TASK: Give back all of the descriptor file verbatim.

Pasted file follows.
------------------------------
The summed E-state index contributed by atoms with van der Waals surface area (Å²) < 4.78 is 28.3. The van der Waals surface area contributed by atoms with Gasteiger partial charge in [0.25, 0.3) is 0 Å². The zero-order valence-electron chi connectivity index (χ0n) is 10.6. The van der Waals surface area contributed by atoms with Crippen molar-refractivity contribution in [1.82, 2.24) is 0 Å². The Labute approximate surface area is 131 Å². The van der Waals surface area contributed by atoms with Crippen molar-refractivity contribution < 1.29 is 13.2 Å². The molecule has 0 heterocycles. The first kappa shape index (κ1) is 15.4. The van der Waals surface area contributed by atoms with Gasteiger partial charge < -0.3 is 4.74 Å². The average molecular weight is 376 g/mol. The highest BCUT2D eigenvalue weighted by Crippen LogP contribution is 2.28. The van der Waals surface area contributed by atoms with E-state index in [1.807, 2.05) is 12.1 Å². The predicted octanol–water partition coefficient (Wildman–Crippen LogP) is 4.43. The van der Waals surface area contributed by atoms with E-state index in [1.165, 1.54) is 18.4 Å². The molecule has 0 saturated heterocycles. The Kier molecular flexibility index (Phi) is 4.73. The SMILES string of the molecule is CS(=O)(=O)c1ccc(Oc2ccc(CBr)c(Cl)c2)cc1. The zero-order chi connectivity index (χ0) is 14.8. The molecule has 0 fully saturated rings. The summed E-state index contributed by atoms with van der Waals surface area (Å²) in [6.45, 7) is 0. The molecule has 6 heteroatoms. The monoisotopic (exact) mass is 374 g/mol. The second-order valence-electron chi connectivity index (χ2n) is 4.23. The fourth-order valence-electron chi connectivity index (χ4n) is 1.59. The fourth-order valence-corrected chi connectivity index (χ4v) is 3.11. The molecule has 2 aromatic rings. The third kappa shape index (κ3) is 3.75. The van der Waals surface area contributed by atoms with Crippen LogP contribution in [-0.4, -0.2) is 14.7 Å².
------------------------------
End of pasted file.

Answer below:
The summed E-state index contributed by atoms with van der Waals surface area (Å²) < 4.78 is 28.3. The van der Waals surface area contributed by atoms with Gasteiger partial charge in [0.25, 0.3) is 0 Å². The zero-order valence-electron chi connectivity index (χ0n) is 10.6. The van der Waals surface area contributed by atoms with Crippen molar-refractivity contribution in [1.82, 2.24) is 0 Å². The Labute approximate surface area is 131 Å². The van der Waals surface area contributed by atoms with Crippen molar-refractivity contribution < 1.29 is 13.2 Å². The molecule has 0 heterocycles. The first kappa shape index (κ1) is 15.4. The van der Waals surface area contributed by atoms with Gasteiger partial charge < -0.3 is 4.74 Å². The average molecular weight is 376 g/mol. The highest BCUT2D eigenvalue weighted by Crippen LogP contribution is 2.28. The van der Waals surface area contributed by atoms with E-state index in [1.807, 2.05) is 12.1 Å². The predicted octanol–water partition coefficient (Wildman–Crippen LogP) is 4.43. The van der Waals surface area contributed by atoms with E-state index in [1.165, 1.54) is 18.4 Å². The molecule has 0 saturated heterocycles. The Kier molecular flexibility index (Phi) is 4.73. The SMILES string of the molecule is CS(=O)(=O)c1ccc(Oc2ccc(CBr)c(Cl)c2)cc1. The zero-order chi connectivity index (χ0) is 14.8. The molecule has 0 fully saturated rings. The summed E-state index contributed by atoms with van der Waals surface area (Å²) in [6.45, 7) is 0. The molecule has 6 heteroatoms. The monoisotopic (exact) mass is 374 g/mol. The second-order valence-electron chi connectivity index (χ2n) is 4.23. The fourth-order valence-electron chi connectivity index (χ4n) is 1.59. The fourth-order valence-corrected chi connectivity index (χ4v) is 3.11. The molecule has 2 aromatic rings. The third kappa shape index (κ3) is 3.75. The van der Waals surface area contributed by atoms with Crippen LogP contribution in [-0.4, -0.2) is 14.7 Å².